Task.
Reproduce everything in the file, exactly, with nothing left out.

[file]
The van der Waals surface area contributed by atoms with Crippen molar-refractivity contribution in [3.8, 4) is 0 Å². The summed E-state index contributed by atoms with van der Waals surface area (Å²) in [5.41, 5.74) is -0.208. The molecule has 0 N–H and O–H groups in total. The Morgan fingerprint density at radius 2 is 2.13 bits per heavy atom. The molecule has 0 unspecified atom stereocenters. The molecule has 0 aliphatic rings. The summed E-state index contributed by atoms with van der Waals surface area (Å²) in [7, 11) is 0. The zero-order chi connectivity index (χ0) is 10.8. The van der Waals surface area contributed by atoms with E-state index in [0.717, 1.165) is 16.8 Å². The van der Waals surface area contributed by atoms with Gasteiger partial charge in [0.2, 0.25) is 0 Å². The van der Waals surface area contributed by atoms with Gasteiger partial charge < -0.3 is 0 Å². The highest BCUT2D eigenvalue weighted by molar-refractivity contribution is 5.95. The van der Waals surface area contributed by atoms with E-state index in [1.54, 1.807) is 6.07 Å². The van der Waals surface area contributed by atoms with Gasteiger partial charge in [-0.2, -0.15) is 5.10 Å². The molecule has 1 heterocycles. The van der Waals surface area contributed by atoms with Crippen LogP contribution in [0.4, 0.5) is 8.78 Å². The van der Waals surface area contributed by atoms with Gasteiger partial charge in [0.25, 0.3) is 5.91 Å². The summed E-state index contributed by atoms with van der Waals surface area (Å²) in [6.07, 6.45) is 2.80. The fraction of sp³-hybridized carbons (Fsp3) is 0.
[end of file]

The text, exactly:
The van der Waals surface area contributed by atoms with Crippen molar-refractivity contribution in [3.8, 4) is 0 Å². The summed E-state index contributed by atoms with van der Waals surface area (Å²) in [5.41, 5.74) is -0.208. The molecule has 0 N–H and O–H groups in total. The Morgan fingerprint density at radius 2 is 2.13 bits per heavy atom. The molecule has 0 unspecified atom stereocenters. The molecule has 0 aliphatic rings. The summed E-state index contributed by atoms with van der Waals surface area (Å²) in [7, 11) is 0. The zero-order chi connectivity index (χ0) is 10.8. The van der Waals surface area contributed by atoms with E-state index in [0.717, 1.165) is 16.8 Å². The van der Waals surface area contributed by atoms with Gasteiger partial charge in [0.2, 0.25) is 0 Å². The van der Waals surface area contributed by atoms with Gasteiger partial charge < -0.3 is 0 Å². The highest BCUT2D eigenvalue weighted by molar-refractivity contribution is 5.95. The van der Waals surface area contributed by atoms with E-state index in [1.54, 1.807) is 6.07 Å². The van der Waals surface area contributed by atoms with Gasteiger partial charge in [-0.2, -0.15) is 5.10 Å². The molecule has 1 heterocycles. The van der Waals surface area contributed by atoms with Crippen LogP contribution in [0.4, 0.5) is 8.78 Å². The van der Waals surface area contributed by atoms with Gasteiger partial charge in [0.25, 0.3) is 5.91 Å². The summed E-state index contributed by atoms with van der Waals surface area (Å²) in [6.07, 6.45) is 2.80. The fraction of sp³-hybridized carbons (Fsp3) is 0.